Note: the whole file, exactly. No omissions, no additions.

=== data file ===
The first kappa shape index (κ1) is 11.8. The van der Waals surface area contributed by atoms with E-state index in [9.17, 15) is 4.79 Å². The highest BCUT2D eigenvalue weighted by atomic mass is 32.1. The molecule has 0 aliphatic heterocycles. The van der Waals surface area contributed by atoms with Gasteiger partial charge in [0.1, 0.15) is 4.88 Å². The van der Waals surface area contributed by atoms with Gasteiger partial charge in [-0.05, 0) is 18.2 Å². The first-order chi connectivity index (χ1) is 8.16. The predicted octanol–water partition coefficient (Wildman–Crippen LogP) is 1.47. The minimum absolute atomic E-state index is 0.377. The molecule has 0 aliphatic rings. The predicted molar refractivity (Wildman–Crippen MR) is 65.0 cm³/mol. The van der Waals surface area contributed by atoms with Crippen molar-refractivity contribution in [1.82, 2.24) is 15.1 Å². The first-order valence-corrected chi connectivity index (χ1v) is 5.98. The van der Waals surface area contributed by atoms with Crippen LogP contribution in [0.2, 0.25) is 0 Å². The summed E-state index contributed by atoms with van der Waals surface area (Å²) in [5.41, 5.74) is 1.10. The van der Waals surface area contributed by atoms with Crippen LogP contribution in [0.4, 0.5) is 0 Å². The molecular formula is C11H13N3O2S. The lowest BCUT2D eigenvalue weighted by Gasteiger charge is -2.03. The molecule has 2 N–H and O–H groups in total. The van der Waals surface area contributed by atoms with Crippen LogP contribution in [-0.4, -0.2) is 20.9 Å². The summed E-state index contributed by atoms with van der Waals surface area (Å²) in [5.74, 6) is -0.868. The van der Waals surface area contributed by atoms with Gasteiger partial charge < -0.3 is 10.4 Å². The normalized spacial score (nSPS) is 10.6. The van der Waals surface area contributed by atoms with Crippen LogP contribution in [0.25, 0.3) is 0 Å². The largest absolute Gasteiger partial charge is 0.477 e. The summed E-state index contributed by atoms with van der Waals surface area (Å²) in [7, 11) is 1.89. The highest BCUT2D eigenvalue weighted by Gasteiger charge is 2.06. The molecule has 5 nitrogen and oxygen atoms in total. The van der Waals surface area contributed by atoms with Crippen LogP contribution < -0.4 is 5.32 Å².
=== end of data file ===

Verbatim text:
The first kappa shape index (κ1) is 11.8. The van der Waals surface area contributed by atoms with E-state index in [9.17, 15) is 4.79 Å². The highest BCUT2D eigenvalue weighted by atomic mass is 32.1. The molecule has 0 aliphatic heterocycles. The van der Waals surface area contributed by atoms with Gasteiger partial charge in [0.1, 0.15) is 4.88 Å². The van der Waals surface area contributed by atoms with Gasteiger partial charge in [-0.05, 0) is 18.2 Å². The first-order chi connectivity index (χ1) is 8.16. The predicted octanol–water partition coefficient (Wildman–Crippen LogP) is 1.47. The minimum absolute atomic E-state index is 0.377. The molecule has 0 aliphatic rings. The predicted molar refractivity (Wildman–Crippen MR) is 65.0 cm³/mol. The van der Waals surface area contributed by atoms with Crippen molar-refractivity contribution in [1.82, 2.24) is 15.1 Å². The first-order valence-corrected chi connectivity index (χ1v) is 5.98. The van der Waals surface area contributed by atoms with Crippen LogP contribution in [0.2, 0.25) is 0 Å². The summed E-state index contributed by atoms with van der Waals surface area (Å²) in [5.41, 5.74) is 1.10. The van der Waals surface area contributed by atoms with Crippen LogP contribution in [0.4, 0.5) is 0 Å². The molecular formula is C11H13N3O2S. The lowest BCUT2D eigenvalue weighted by Gasteiger charge is -2.03. The molecule has 2 N–H and O–H groups in total. The van der Waals surface area contributed by atoms with Crippen LogP contribution in [-0.4, -0.2) is 20.9 Å². The summed E-state index contributed by atoms with van der Waals surface area (Å²) in [5.74, 6) is -0.868. The van der Waals surface area contributed by atoms with Gasteiger partial charge < -0.3 is 10.4 Å². The normalized spacial score (nSPS) is 10.6. The van der Waals surface area contributed by atoms with Crippen LogP contribution in [0.25, 0.3) is 0 Å². The largest absolute Gasteiger partial charge is 0.477 e. The summed E-state index contributed by atoms with van der Waals surface area (Å²) in [7, 11) is 1.89. The highest BCUT2D eigenvalue weighted by Gasteiger charge is 2.06. The molecule has 5 nitrogen and oxygen atoms in total. The van der Waals surface area contributed by atoms with Crippen LogP contribution < -0.4 is 5.32 Å².